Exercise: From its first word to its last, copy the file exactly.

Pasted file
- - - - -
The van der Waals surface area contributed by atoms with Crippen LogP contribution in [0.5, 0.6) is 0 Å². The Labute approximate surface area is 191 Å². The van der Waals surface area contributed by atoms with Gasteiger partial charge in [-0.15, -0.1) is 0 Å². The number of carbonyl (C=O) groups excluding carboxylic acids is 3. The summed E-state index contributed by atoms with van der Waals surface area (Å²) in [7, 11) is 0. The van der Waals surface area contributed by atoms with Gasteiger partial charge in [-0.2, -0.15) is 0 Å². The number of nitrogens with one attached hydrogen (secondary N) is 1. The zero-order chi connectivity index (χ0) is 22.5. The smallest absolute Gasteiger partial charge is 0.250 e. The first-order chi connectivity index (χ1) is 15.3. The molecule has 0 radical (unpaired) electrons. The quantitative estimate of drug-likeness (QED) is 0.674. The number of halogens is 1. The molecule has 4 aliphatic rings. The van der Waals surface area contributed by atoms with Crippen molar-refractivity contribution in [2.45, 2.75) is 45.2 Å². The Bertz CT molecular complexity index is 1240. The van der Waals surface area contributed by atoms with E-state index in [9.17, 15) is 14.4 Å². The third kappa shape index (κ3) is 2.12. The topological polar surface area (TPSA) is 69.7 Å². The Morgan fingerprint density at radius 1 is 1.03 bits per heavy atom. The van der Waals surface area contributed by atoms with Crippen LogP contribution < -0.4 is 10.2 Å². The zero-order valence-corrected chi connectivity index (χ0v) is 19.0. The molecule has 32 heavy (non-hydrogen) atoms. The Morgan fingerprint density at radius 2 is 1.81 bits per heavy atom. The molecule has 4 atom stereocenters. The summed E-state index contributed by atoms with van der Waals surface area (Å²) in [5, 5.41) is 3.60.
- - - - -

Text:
The van der Waals surface area contributed by atoms with Crippen LogP contribution in [0.5, 0.6) is 0 Å². The Labute approximate surface area is 191 Å². The van der Waals surface area contributed by atoms with Gasteiger partial charge in [-0.15, -0.1) is 0 Å². The number of carbonyl (C=O) groups excluding carboxylic acids is 3. The summed E-state index contributed by atoms with van der Waals surface area (Å²) in [7, 11) is 0. The van der Waals surface area contributed by atoms with Gasteiger partial charge in [-0.2, -0.15) is 0 Å². The number of nitrogens with one attached hydrogen (secondary N) is 1. The zero-order chi connectivity index (χ0) is 22.5. The smallest absolute Gasteiger partial charge is 0.250 e. The first-order chi connectivity index (χ1) is 15.3. The molecule has 0 radical (unpaired) electrons. The quantitative estimate of drug-likeness (QED) is 0.674. The number of halogens is 1. The molecule has 4 aliphatic rings. The van der Waals surface area contributed by atoms with Crippen molar-refractivity contribution in [2.45, 2.75) is 45.2 Å². The Bertz CT molecular complexity index is 1240. The van der Waals surface area contributed by atoms with E-state index in [9.17, 15) is 14.4 Å². The third kappa shape index (κ3) is 2.12. The topological polar surface area (TPSA) is 69.7 Å². The Morgan fingerprint density at radius 1 is 1.03 bits per heavy atom. The van der Waals surface area contributed by atoms with Crippen LogP contribution < -0.4 is 10.2 Å². The zero-order valence-corrected chi connectivity index (χ0v) is 19.0. The molecule has 32 heavy (non-hydrogen) atoms. The Morgan fingerprint density at radius 2 is 1.81 bits per heavy atom. The molecule has 4 atom stereocenters. The summed E-state index contributed by atoms with van der Waals surface area (Å²) in [5, 5.41) is 3.60.